ram: did you ask how much dowry the bridge’s parents have paid? that would have been a more interesting story that this.
Monica Upadhyay: Lovely pictures and nice captions to capture the varied colours of the fabulous far-west. Thank you so much for the photo-essay and today’s article on rocket stoves. It inspires us to keep on finding context-specific solutions to meet the development challenges of the people from the ‘once-remote’ far-western region.
Bhavna: The Far-West has indeed changed (and is changing). It is important for the Nepali media to now tell the people that West/Far-West is not what is used to be. For sure, its not yet as developed as other regions but while visiting these areas, one wonders why there are only stories of remorse. I wish to read another ’story of hope’ about your visit to the Far-West.
Guy Dekelver: Thanks for sharing this one Kunda and a great story of hope. That is also what I take home from my visit to the region. Smiling faces, motivated households and cookstove entrepreneurs.
Maya: Wow, this sounds like a transnational version of Nepal Unites. What’s next? Safari-hunting to end hunger in the Third World? Or maybe roller-skating to stop torture in prisons? Talk about cheapening other people’s tragedies. A sane (but not critical enough) view on the campaign can be found here: http://www.huffingtonpost.co.u k/natalie-gyte/one-billion-ris ing-why-i-wont-support_b_26845 95.html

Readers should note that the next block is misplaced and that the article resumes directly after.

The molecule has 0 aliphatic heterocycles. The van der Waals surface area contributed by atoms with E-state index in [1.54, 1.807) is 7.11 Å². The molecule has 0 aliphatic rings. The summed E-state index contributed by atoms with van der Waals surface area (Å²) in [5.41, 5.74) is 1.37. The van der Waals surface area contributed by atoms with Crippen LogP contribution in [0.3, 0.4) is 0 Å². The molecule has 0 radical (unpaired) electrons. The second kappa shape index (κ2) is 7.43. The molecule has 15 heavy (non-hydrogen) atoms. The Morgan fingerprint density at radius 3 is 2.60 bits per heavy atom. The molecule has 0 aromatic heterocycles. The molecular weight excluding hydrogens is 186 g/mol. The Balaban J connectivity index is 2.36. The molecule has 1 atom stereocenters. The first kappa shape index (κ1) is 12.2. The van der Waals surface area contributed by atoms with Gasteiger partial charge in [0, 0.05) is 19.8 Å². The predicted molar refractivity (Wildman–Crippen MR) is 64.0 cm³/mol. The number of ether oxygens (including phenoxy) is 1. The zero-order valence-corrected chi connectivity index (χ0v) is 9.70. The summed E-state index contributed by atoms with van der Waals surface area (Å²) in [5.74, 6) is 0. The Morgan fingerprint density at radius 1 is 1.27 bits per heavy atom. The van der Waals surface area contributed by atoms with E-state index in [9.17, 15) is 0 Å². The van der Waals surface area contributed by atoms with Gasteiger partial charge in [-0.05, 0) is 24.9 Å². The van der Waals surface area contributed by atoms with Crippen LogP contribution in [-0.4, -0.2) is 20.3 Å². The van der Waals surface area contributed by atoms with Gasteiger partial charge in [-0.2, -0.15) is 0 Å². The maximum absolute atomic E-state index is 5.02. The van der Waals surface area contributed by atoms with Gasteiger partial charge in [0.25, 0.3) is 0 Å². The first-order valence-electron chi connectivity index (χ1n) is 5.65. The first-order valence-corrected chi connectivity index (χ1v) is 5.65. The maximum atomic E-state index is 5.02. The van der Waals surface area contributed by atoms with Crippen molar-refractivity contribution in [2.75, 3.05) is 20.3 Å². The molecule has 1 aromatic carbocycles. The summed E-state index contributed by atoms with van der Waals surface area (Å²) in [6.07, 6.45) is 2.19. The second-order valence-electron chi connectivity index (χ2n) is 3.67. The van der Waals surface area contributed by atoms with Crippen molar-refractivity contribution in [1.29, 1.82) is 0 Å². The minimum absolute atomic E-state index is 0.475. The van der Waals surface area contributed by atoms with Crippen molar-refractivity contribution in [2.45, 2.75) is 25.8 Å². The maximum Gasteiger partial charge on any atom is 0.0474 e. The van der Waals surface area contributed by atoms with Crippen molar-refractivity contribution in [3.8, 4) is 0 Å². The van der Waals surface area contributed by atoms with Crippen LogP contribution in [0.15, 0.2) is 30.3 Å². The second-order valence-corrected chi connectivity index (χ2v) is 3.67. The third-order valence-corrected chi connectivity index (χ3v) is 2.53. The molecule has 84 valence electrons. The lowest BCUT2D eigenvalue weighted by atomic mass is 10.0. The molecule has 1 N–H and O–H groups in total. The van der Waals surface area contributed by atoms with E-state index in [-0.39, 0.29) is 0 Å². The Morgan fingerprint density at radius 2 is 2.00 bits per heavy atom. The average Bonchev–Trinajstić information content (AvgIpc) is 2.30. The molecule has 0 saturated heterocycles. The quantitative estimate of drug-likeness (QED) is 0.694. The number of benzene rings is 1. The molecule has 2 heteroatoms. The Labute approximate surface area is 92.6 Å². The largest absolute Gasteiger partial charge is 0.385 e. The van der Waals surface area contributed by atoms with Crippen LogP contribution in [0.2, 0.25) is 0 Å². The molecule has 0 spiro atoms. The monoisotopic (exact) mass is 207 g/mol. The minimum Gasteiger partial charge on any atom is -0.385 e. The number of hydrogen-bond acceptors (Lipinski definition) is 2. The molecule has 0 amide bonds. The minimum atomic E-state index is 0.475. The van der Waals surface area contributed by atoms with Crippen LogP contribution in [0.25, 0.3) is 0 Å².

Diana Hinova: Thank you for the coverage, it was a great surprise to see so many people! Here is the official video of the falshmob, byt hte way: http://www.youtube.com/watch?v =lVhE8F4bL9U&feature=g-lis t&list=PLCglqviNnYjWfEscxm wqVgSqiHJ8U_vqk Our next action for March 8th is a hand-holding solidarity chain – find details here https://www.facebook.com/event s/410106559080809/?fref=ts
Marty Hervey: i hit refresh very often to see something new around here
Tyrone Rosendorf: The feeling is while taking off is wonderfu . Once tried, You will never stop doing this.You shold try it in Europeans Alps. Best wishes in the air
rahul: Excellent! join one of the English dailies in Nepal and please improve the quality, it seems you are the only person who can save English journalism in Nepal…
dinesh: Ha! another arm-chair journalist’s rant. go on bro…keep shouting
Arpan Shrestha: Nepali Journalism is largely Churnalism – press release lifts, badly reported event news & ass licking favors. Irony, that Nepal’s newspapers spread rumors rather than replacing them. Largely, the content of Nepali media offends the majority class & doesn’t come an inch close to representing the voices of the oppressed. It’s sad that journalists who can’t represent themselves have the burden to represent the voice of a nation. Bhutro Journalism! Churnalists.
Amy: Great article from an interesting perspective!
foreigner: entertaining for the begin but frustrating after some accidents. Wrong movment as a pedestrian on the footwalk and you run over by a crazy biker or just dumped on your bicycle in the gutter by a bus or lorry, it is the law of the bullies
akash shrestha: i am sick of the media using the phrase “illegally built houses.” Has any paper or TV ever conducted a research on when these houses were built? here’s a case…my great grand father built a house in 1975 BS. the house still stands. the problem is, in 2033 BS, there came a new thing about wider roads. now the question is, does it make the house built 58 years before the new ‘maapdanda’ an illegal one? how can a thing like media be so ignorant? you people have readers and regular followers. your publishing such bogus claims positions a group of people as frauds among some other groups of people that go solely by what you publish. grow up people, there’s no such thing as free lunch. someone else is always paying for something good...